this went thru my mind


Acts 5, Ananias, God, Sapphira & violence: How Do You Explain the Violent Judgment of Ananias and Sapphira? by Greg Boyd

“Knowing that God’s true character looks like Jesus voluntarily dying on the cross for his enemies, we will always know that something else is going on if God appears to act in ways that are contrary to this enemy-loving, non-violent character.”

Bragging, jealousy & rejoicing: Solving Your ‘You Problem’ by Sean Palmer

“I would only feel as if  they were bragging, if I felt something else first: JEALOUS!”

Church & faith: Together by William Willimon [21 min. sermon video clip; required viewing]

“Where the heck did you get the notion we wanted you to be comfortable? … The way of Jesus Christ is just too difficult to attempt it by yourself. …. the only way that you can be saved is by bringing all of us along with you. It’s together.”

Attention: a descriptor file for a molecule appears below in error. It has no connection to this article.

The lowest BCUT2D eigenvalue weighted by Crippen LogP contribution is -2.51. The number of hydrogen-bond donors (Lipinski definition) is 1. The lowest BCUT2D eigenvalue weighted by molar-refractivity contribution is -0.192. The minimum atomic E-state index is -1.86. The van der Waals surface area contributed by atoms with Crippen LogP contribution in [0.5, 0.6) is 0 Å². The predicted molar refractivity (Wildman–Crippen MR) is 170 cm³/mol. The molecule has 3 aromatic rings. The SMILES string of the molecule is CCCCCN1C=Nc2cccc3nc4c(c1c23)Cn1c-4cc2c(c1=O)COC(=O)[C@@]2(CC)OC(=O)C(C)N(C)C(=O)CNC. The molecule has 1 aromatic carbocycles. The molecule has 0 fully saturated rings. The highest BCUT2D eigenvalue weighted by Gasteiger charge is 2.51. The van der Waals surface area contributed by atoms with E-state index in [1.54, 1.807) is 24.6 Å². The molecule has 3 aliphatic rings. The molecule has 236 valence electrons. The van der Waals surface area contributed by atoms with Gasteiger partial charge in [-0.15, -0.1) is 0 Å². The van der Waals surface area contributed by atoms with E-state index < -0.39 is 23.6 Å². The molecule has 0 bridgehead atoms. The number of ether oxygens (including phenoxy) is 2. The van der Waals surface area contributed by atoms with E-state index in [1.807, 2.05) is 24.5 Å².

Church & generations: A Head, Heart, or Hands Church? by Dan Bouchelle [truly required reading; as in “if you read only one thing this month”]

“I grew up in a church designed for the head. That is not a criticism. It is just a description. We did not trust emotions because they were easily manipulated and clouded thinking. Actions were important and we believed ‘good works’ were essential to faithfulness, but what really mattered was getting your theology straight. … The church of my heritage lost many of the boomer generation who walked away looking for a church with a heart. … Ironically, now that boomers make up the majority of leaders and have the most control in our churches, the emerging adult generation has shifted the criteria for validity again. Young adults today, and the culture in general, are not looking for a powerful experience of God or ballast for a head-heavy church. … What this generation longs for is not more heart but something to do with their hands. … While the young adult generation is not anti-logic or emotionless, they just aren’t impressed with their church options. They may show up for the show and agree with most of the teaching, but they will give their time and money to something that changes lives in tangible ways.”